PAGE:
ALAMEDA -- The school board has a mighty task ahead -- to determine what the community wants for its 17 public schools that need roughly $92 million in repairs and upgrades, according to a commissioned study by an architectural firm.
There may be more costs added to the tab, if the board approves the district's recommendation to do further studies on a dozen schools estimated at about $300,000.
At its regular meeting Tuesday, the Alameda Unified School District Board of Education trustees heard for the second time a presentation by district business chief Robert Shemwell about a long-range plan to bring schools up to contemporary standards to provide contemporary educational services. Many of the schools "have good bones" he said, but they need upgrades in structure, architecture, compliance with disabled-access laws and technology and communications.
Trustee Barbara Kahn said the future of the schools shouldn't be left entirely to the staff because the community has strong feelings about the schools.
"This is an old community with lots of tradition," she said. "Even new people respond to this feeling. I don't think we can do this plan in weeks or months or a year. We need to look at the big picture. Maybe we should have one high school, for one example. We need a facilitator, someone skilled in community development."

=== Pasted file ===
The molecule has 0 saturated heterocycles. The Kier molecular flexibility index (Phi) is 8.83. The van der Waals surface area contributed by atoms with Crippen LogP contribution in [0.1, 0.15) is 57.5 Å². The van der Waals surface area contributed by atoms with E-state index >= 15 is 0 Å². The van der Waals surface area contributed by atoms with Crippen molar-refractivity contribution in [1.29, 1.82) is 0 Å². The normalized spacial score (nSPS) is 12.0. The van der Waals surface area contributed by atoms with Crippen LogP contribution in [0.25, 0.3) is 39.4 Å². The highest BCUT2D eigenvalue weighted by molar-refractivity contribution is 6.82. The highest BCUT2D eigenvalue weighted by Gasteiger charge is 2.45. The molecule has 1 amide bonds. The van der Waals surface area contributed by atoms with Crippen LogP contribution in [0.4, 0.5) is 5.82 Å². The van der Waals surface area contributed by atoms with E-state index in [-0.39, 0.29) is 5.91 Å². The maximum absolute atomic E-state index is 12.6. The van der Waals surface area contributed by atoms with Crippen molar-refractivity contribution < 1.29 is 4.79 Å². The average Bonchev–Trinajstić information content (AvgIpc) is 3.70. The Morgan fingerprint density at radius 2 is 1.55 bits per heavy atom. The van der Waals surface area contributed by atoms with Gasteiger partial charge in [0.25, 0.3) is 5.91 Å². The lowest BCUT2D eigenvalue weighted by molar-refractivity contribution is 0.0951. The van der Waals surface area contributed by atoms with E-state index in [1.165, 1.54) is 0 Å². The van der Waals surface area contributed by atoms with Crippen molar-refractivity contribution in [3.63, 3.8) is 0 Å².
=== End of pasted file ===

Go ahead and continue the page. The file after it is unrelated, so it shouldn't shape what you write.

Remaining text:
Shemwell noted that community engagement is part of the plan.
"We'll spend as much time on the discussion phase as it needs," he said. "This is an 18-month or longer process to get a tangible, agreed-upon report in the end."
He also said considering whether or not the district's 17-school structure still fills the community's needs is a viable question.
Superintendent Kristen Vital said she has concerns the current report doesn't have the details needed to answer the community's questions. She asked Shemwell to seek more specifics to present to the public and the board.
Trustee Patricia Herrera-Spencer noted the report cost about $300,000.
"What about the group of teachers who need a contract?" she said. "My position will be not to agree to another amount of money for anything until we have a teachers' contract. I don't think this district would have the study money if the parcel tax hadn't passed. It's important to recognize we're spending that money for this work. We need to prioritize our teachers' contract right now."
Representatives from the Alameda Education Association had addressed the board earlier in the meeting, appealing for a contract, for which they have been negotiating for three years.
Trustee Mike McMahon responded to Herrera-Spencer's statement.
"Our responsibility and duty as board members is to attempt to address all issues important to the district," he said. "It would be criminal to wait five or six years to address critical issues and would end up with a bigger price tag for the district and the community."
A possible funding source, depending on the community's response, would be bond measures. Another would be any state funds, particularly for seismic work, that may be available.
The district will launch a "community engagement schedule" in March with school representatives and the community to exchange ideas on what schools need and how to pursue remedies.
Bond discussions will begin this spring, Shemwell said and they may be done in phases as the work proceeds over time. Vital recommended if the board wants a bond to prepare to get it on the November 2014 ballot. Years ending in even numbers require a simple majority voter approval while odd years require a two-thirds vote.
The board will discuss the plan again at its regular Jan. 29 meeting.